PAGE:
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Basic atomic picture clarification

  1. Jan 31, 2009 #1
    I find the mechanics of the atom are not clear to me. I understand that the Bohr "step" of electrons in orbit is non-applicable anymore, then there is De Broglie's wave theory, this is never built upon. I always find it just mentioned never expanded on, I'm left with basic questions, okay so do we now assume electrons orbit or move around the nucleus in wave-like motions, or perhaps they are stationary and bob/shift back and forth in a mechanic pendulum like manner and we note that it is this action which creates wave-like oscillations (surely not a suggestion which is too absurd). The other question is do they produce different shapes of wave with different amplititudes and frequencies. Does one have to involve the uncertainty principle and elecric forces to resolve this picture?
     
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  3. Jan 31, 2009 #2

    ZapperZ

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    The reason why this is seldom mentioned in the complete sense is because it cover whole chapters in an undergraduate QM class.

    You can look at the painful details of the derivation for a hydrogen atom here. It isn't trivial, but every single physics major will have to know this cold.

    Zz.
     
  4. Jan 31, 2009 #3
    I still think that for amateurs on the outside of such in depth physics, could be presented with a clearer picture as a framework/a big picture view in studying atomic physics a stepping stone to help them from getting lost, confused and frustrated. The questions that arose when the wave theory was introduced are still not answered. Can anyone reach this simplified level, do electrons orbit, do they stop, do they move in waves, is this asking too much?
     
  5. Jan 31, 2009 #4

    ZapperZ

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    It is, because the words you use such as "move" and "orbit" no longer have clear meanings when we deal with QM. That's why in QM, the mathematical description comes first, and the English language that we use to describe it comes second. The word "waves" that are often used in QM isn't even a real wave. More often than not, it is simply a designation of the mathematical nature of the differential equation (i.e. the Schrodinger equation looks like a wave differential equation) and therefore, the solution is called a "wave function". But without the mathematical knowledge of it, one would be misled into thinking that this is your ordinary wave that one sees in classical optics. It isn't!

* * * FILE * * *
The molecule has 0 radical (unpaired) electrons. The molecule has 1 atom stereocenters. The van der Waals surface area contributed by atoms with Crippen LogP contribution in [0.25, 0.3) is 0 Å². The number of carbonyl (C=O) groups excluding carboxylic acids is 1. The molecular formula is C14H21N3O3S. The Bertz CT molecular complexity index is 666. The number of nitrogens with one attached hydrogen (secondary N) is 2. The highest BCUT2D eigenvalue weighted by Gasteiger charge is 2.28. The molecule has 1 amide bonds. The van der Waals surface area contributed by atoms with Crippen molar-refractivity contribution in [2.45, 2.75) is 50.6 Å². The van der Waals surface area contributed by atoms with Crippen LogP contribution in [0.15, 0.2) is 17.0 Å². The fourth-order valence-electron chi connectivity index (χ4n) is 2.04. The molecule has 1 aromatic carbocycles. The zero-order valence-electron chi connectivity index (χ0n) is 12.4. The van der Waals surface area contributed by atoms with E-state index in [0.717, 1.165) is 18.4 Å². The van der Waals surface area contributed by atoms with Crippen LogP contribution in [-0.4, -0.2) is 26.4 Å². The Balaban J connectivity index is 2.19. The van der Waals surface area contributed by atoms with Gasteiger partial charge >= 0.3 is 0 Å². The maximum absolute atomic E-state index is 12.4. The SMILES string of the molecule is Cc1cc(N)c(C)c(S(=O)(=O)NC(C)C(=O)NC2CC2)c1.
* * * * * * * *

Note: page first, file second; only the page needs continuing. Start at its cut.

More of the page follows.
Often in QM, the question itself is the difficulty because we are trying to force a square object through a round hole, i.e. we are trying to force nature to give answers in ways that we have previously understood - our classical concepts.

    There are, I think, many pop-science books (Gribbin has several) that has tried to explain QM, and may even have attempted to describe an atom. However, in all cases, they try to explain it via analogy or via one narrow specific example or special case. This is because as you can see, the full description of it isn't trivial. There are simply things that are just too complex to be reduced accurately into simpler forms. That may be the reason why you see a lot of holes in any layman description of an atom.

    Zz.
     
  6. Jan 31, 2009 #5

    And it's even harder to imagine the atom as a wave, as seen in the double slit experiment:

    http://www.whatsnextnetwork.com/technology/index.php/2007/05/28/p5211


    Maybe we are deficient in the imagination department.
     
  7. Jan 31, 2009 #6

    ZapperZ

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    I'm not sure if it is more difficult, because it's the same principle as with any other "particles", including photons. So if we can describe the interferences pattern with photons, why not atoms.

    The difficulty here is more on the experimental realization, because the atom has to be ultracold to make sure the whole atom is in a "coherent" state with its various constituents. We've seen atoms as big as buckyballs undergoing such phenomenon.

    Zz.
     
  8. Jan 31, 2009 #7

    Redbelly98

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    I'm not sure why you say this, or who "we" refers to. Surely such things were imagined at some point in the early 1900's, when ordinary matter was first described as having wave behavior.
     
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